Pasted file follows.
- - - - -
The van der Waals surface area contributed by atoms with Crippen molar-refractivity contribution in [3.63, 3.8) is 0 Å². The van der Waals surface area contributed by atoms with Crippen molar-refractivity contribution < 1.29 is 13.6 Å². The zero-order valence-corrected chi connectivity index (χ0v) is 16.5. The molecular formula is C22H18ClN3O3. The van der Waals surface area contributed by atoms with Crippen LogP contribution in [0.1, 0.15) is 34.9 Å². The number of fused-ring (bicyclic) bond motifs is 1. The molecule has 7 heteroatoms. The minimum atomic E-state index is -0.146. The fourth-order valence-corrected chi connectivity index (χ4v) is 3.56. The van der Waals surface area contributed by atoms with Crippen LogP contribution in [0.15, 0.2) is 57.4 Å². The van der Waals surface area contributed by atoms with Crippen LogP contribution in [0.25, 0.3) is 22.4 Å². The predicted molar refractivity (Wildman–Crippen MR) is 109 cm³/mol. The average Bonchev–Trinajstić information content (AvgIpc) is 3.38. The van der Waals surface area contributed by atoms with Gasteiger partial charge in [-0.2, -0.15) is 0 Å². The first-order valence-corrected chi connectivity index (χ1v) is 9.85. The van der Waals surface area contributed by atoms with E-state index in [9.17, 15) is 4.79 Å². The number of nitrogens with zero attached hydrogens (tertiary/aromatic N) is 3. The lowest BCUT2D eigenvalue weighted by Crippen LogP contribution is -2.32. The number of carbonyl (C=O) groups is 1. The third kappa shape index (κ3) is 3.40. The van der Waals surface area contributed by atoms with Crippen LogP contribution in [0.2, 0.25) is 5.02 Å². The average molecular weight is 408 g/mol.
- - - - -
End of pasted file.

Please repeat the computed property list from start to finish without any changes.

The van der Waals surface area contributed by atoms with Crippen molar-refractivity contribution in [3.63, 3.8) is 0 Å². The van der Waals surface area contributed by atoms with Crippen molar-refractivity contribution < 1.29 is 13.6 Å². The zero-order valence-corrected chi connectivity index (χ0v) is 16.5. The molecular formula is C22H18ClN3O3. The van der Waals surface area contributed by atoms with Crippen LogP contribution in [0.1, 0.15) is 34.9 Å². The number of fused-ring (bicyclic) bond motifs is 1. The molecule has 7 heteroatoms. The minimum atomic E-state index is -0.146. The fourth-order valence-corrected chi connectivity index (χ4v) is 3.56. The van der Waals surface area contributed by atoms with Crippen LogP contribution in [0.15, 0.2) is 57.4 Å². The van der Waals surface area contributed by atoms with Crippen LogP contribution in [0.25, 0.3) is 22.4 Å². The predicted molar refractivity (Wildman–Crippen MR) is 109 cm³/mol. The average Bonchev–Trinajstić information content (AvgIpc) is 3.38. The van der Waals surface area contributed by atoms with Gasteiger partial charge in [-0.2, -0.15) is 0 Å². The first-order valence-corrected chi connectivity index (χ1v) is 9.85. The van der Waals surface area contributed by atoms with E-state index in [9.17, 15) is 4.79 Å². The number of nitrogens with zero attached hydrogens (tertiary/aromatic N) is 3. The lowest BCUT2D eigenvalue weighted by Crippen LogP contribution is -2.32. The number of carbonyl (C=O) groups is 1. The third kappa shape index (κ3) is 3.40. The van der Waals surface area contributed by atoms with Crippen LogP contribution in [0.2, 0.25) is 5.02 Å². The average molecular weight is 408 g/mol.